About a month ago we read how Jesus had predicted the scattering of the disciples and, in particular, how Peter would deny Jesus three times. At the time, Peter could not conceive of any reason he would ever deny his Lord.
Now Peter is in the High Priest’s courtyard warming himself with others by the fire (Mark 14:66). A servant girl saw him and recognized him as one of Jesus’ disciples and publicly “outed” him (Mark 14:67). There were probably a lot of people in the courtyard – a mix of soldiers, servants and others – and Jesus was likely the topic of conversation among them.
But Peter did exactly what Jesus had predicted: he denied his Lord! Peter, the man willing to fight to the death, who proclaimed “I will never disown you” (Mark 14:31), was brought to shame by a petite little servant girl. Peter moved away to the entryway of the courtyard, but the servant girl pointed him out again among the people there! Peter again denied knowing Jesus.
Later, others determined that Peter was indeed one of Jesus’ disciples (Mark 14:70). At this point, Peter flipped out, calling curses down on himself and swore to them that he did not know Jesus (Mark 14:71).
Then the rooster crowed (Mark 14:72).
There is a challenge that Christians sometimes bring to one another: “If you were accused of being a Christian, would there be enough evidence to convict you?” There was enough evidence – multiple witnesses – to convict Peter, which under normal circumstances would be a burden Peter would gladly bear. But in circumstances such as these – his Lord on trial inside, separation from his fellow disciples, and probably among a crowd who did not follow Jesus – Peter found himself unable to stand alone.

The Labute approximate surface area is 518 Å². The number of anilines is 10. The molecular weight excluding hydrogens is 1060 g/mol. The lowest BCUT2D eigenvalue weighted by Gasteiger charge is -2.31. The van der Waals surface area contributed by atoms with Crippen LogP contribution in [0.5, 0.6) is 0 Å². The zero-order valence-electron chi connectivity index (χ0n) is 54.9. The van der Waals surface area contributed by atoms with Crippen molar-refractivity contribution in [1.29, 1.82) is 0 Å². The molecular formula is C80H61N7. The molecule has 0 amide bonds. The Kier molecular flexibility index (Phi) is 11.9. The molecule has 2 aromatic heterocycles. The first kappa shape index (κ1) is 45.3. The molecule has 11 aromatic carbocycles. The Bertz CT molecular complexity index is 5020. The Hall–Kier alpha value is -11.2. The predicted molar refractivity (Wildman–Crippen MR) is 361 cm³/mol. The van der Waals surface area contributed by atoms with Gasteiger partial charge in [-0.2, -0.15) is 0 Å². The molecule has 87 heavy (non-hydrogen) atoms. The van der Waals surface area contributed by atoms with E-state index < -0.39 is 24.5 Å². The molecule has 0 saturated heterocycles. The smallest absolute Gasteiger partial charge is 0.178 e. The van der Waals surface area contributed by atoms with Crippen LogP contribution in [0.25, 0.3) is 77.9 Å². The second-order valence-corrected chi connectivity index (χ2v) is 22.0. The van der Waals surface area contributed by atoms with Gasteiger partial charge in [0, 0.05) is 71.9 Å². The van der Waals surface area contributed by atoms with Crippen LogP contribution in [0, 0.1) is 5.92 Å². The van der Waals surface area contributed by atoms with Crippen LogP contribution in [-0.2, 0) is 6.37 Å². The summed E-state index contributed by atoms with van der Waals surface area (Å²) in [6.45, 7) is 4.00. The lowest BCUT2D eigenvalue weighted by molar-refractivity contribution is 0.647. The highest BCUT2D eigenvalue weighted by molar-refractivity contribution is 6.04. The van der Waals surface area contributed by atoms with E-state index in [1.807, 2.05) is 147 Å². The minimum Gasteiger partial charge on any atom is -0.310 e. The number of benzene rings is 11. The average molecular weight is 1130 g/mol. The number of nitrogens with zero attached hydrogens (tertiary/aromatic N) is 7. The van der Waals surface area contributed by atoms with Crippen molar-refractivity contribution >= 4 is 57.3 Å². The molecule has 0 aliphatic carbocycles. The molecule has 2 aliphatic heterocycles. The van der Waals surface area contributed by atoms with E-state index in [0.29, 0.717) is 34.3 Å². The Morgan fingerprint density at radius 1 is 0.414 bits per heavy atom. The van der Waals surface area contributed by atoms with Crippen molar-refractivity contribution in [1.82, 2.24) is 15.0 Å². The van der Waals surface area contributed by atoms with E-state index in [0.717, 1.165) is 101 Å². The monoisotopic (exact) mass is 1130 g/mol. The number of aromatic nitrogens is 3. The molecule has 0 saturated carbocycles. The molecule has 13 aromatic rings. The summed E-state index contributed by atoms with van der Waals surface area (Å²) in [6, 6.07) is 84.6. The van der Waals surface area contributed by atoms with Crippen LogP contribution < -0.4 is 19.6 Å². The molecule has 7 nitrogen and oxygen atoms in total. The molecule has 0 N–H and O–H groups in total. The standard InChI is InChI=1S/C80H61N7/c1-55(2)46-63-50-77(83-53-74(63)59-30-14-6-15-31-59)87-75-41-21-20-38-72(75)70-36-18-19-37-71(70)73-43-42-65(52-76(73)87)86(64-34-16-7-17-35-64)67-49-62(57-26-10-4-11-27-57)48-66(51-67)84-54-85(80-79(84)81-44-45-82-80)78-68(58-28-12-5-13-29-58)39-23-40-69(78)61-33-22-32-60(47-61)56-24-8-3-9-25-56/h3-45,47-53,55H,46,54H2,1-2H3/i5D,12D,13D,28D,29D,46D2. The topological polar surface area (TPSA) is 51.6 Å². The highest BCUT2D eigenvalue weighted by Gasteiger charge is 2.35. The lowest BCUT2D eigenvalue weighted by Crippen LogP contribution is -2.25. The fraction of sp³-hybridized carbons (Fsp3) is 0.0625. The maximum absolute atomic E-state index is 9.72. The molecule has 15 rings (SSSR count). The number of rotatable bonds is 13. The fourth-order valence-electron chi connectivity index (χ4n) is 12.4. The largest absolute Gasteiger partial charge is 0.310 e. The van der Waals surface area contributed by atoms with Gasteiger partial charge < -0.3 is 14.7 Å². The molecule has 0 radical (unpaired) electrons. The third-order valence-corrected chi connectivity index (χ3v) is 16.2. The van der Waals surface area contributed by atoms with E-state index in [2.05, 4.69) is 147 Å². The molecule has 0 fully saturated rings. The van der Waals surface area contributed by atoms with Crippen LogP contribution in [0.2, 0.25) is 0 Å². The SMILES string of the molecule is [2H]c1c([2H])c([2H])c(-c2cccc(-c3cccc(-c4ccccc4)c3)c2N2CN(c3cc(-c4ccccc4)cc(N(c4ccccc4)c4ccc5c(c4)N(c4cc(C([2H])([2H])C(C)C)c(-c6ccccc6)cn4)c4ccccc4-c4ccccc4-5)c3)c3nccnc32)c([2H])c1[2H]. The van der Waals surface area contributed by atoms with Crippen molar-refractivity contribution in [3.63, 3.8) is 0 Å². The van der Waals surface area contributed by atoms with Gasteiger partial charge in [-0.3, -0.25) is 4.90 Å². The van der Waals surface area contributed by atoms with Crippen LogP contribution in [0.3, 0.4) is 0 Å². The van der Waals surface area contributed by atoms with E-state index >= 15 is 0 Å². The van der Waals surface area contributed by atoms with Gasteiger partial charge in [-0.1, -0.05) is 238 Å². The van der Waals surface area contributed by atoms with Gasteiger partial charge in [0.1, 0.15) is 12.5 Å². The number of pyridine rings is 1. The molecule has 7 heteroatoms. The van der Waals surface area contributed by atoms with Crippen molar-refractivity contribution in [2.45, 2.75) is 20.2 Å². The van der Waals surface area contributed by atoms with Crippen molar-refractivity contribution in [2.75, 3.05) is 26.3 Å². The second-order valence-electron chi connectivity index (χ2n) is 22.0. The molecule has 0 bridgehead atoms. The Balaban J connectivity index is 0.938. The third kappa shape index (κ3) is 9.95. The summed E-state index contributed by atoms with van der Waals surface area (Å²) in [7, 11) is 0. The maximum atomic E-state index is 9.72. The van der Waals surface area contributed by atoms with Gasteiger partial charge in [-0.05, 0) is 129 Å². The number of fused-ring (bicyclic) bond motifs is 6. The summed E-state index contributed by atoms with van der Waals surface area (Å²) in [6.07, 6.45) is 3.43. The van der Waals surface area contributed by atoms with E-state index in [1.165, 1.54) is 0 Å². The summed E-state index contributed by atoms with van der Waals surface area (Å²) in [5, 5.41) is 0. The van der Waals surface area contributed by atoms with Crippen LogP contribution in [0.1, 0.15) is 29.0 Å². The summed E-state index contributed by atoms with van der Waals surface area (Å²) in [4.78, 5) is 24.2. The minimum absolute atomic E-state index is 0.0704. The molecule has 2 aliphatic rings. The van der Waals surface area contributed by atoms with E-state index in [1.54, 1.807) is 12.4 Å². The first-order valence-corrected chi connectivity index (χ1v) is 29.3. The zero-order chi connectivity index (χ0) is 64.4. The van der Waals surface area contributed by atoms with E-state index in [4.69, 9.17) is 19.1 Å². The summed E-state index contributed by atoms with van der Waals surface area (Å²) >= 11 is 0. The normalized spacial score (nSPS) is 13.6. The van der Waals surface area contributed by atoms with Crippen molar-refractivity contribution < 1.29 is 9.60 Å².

But it was this failure – this trial of his own – which prepared him to become the leader of the disciples and empowered him to speak boldly about Jesus before thousands and behind prison walls.
What trials or failures have you suffered? I can recount many of my own. Sometimes they made me strong and sometimes I failed again by not learning the lesson the first time. It is so important that we learn the right lesson from each experience so that we will be able to respond correctly the next time.
Write down your most humiliating experiences, the times you failed to handle a situation right, and think about the correct way to respond. We cannot learn and grow in strength if we blame our adversary or develop some unfounded phobia or fear. We have to be responsible and objective, so that we can have victory over our past weaknesses. Then we can be used powerfully by God – then we are true disciples.